What if I told you that every time you opened an everyday, run-of-the-mill book, an advertiser tracked how much you read, what you were reading and how long it took you to read. Simply reading a book would get a whole lot creepier, right?
Well, Adobe's eBook reader, Digital Editions, has been tracking all of that for everyone who uses or distributes books on the app. According to Ars Technica and Digital Reader, the app tracks the title of the eBook you're reading, how many pages were read and the order in which they were read.
Adobe confirmed these reports, claiming that the tracking was meant "to facilitate the implementation of different licensing models by publishers." Sound like legalese to you? To translate it to English, Adobe is claiming that the information is being tracked to make sure that no one stole an eBook on Digital Editions.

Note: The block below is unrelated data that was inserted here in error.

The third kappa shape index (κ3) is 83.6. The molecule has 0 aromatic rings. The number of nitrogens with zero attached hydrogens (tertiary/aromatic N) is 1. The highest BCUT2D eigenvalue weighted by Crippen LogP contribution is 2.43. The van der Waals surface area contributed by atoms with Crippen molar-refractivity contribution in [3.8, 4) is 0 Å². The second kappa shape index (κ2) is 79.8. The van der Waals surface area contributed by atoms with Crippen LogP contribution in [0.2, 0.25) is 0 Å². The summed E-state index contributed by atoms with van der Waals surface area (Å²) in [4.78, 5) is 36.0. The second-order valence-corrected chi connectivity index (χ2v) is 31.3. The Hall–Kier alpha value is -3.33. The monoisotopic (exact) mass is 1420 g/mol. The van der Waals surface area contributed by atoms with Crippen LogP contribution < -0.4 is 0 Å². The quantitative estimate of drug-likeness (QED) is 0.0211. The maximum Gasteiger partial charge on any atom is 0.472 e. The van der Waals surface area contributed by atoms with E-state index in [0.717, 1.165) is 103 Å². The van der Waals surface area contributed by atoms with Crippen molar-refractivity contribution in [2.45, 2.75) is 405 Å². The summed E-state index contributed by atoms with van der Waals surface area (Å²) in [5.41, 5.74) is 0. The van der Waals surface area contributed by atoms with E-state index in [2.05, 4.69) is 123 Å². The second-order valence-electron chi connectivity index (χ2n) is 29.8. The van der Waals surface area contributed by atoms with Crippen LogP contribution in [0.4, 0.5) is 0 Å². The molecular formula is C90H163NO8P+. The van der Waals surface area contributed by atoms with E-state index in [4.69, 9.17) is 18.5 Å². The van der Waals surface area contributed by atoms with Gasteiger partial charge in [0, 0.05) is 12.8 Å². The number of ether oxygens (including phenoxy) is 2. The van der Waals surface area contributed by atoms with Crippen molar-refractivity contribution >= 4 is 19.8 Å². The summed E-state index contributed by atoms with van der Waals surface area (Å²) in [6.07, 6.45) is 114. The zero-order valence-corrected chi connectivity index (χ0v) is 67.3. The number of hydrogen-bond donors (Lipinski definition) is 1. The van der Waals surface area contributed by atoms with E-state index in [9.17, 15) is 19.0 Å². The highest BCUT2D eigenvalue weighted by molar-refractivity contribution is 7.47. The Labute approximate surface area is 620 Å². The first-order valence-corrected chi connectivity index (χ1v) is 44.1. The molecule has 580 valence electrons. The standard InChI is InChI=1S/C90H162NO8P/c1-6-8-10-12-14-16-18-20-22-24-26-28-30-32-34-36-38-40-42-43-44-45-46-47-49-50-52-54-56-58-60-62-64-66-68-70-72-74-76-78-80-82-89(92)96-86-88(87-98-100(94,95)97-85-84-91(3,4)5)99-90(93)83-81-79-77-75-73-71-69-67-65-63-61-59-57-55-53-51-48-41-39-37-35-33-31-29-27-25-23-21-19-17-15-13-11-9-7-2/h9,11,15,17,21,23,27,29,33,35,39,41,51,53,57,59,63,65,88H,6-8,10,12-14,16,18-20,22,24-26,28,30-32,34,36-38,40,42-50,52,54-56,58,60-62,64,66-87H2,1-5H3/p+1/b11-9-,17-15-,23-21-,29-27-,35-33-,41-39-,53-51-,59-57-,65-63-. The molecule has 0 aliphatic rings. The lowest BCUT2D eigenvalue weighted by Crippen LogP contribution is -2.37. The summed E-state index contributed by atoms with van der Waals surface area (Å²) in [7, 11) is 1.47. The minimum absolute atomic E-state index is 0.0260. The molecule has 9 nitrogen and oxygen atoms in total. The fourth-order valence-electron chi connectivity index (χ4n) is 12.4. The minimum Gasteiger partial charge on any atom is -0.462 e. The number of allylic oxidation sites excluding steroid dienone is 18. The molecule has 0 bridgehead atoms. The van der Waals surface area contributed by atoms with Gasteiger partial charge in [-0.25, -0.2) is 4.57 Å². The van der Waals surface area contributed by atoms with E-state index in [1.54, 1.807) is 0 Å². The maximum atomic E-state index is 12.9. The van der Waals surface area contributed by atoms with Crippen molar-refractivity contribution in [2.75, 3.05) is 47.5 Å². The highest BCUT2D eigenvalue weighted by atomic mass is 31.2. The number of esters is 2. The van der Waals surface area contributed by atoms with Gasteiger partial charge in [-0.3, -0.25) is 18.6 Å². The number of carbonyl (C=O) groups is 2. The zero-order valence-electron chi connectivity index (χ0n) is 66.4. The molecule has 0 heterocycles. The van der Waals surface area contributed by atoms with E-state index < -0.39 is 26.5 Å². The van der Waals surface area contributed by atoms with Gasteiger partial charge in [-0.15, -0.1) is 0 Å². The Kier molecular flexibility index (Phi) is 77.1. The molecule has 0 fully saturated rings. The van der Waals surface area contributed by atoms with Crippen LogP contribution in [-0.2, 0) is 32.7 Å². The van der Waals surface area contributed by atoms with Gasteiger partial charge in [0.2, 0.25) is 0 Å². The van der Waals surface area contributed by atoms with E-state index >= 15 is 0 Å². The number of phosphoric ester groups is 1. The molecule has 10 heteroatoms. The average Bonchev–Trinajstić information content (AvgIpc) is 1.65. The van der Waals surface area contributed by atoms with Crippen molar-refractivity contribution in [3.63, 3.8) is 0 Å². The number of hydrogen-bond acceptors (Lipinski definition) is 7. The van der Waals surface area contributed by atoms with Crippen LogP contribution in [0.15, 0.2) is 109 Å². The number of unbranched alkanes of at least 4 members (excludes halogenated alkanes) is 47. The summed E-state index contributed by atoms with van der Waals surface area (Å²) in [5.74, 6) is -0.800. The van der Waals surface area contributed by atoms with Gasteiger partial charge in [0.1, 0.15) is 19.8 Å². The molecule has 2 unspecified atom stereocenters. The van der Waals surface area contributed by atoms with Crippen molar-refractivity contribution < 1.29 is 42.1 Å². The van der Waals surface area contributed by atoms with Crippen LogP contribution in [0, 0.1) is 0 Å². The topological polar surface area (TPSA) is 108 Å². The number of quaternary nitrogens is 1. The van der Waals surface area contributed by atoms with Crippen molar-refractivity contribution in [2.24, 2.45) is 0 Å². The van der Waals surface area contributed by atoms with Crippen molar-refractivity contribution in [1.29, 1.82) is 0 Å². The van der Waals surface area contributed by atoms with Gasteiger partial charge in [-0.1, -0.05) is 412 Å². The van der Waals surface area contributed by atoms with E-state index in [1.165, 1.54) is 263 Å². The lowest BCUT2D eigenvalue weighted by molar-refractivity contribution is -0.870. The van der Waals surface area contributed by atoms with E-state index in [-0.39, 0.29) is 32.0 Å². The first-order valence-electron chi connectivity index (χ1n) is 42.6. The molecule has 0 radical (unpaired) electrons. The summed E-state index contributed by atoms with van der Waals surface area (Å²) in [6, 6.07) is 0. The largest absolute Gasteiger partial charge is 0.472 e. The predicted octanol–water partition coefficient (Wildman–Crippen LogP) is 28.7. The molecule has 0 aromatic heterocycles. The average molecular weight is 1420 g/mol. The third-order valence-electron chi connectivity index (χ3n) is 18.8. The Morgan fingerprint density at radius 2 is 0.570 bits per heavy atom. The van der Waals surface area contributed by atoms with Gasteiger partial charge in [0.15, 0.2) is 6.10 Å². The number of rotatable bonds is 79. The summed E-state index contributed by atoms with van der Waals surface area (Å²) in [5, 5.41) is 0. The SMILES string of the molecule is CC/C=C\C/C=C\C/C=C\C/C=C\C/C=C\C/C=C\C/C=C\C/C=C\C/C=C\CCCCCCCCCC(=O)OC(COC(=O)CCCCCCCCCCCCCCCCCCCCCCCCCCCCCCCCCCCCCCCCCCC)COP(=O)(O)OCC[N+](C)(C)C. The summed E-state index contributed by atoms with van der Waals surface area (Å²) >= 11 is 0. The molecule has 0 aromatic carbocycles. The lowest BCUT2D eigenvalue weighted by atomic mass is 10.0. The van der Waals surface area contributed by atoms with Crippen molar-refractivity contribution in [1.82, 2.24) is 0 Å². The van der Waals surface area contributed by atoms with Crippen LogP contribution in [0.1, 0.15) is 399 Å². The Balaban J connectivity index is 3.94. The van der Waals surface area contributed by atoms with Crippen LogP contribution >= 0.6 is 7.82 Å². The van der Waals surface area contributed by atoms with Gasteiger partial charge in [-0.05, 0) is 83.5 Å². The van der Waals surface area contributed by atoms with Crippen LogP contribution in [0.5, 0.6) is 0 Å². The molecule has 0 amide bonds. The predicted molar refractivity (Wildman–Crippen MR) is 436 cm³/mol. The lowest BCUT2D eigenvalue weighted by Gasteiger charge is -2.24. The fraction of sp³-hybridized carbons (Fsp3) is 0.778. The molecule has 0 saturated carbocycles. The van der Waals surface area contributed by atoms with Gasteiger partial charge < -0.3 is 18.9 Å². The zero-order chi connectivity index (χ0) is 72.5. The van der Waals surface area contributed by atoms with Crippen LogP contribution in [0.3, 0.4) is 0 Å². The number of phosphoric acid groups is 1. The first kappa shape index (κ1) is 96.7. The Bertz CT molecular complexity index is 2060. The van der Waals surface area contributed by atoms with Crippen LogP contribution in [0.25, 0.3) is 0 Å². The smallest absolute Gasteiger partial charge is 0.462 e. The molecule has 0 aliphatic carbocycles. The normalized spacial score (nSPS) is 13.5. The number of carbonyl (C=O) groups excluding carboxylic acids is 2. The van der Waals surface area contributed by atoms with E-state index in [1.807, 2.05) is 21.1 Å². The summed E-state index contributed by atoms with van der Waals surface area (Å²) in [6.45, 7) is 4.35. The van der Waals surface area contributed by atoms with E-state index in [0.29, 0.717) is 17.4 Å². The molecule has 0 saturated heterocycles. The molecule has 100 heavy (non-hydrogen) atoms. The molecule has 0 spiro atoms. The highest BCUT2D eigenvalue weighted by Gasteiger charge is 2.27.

The worst part? All of the information is sent directly to Adobe as a single text file. No encryption, just text. Any hacker could easily get their hands on this information.
Adobe acknowledged the hidden tracking in Digital Editions. The company claims that it's working on a fix. What's the fix for? Well, Adobe definitely isn't going to stop tracking your reading habits, but it plans on securing how it transmits your reading habits.
I understand how important protecting companies against piracy can be, but I have to say that tracking what everyone is reading is a little extreme. Not all is lost, though, because previous versions of Digital Editions reportedly don't track your information.
So if you want to stay safe, you'll probably want to use previous versions of Digital Edition. Or you can opt out entirely and go with a free reading app like Kindle Reader.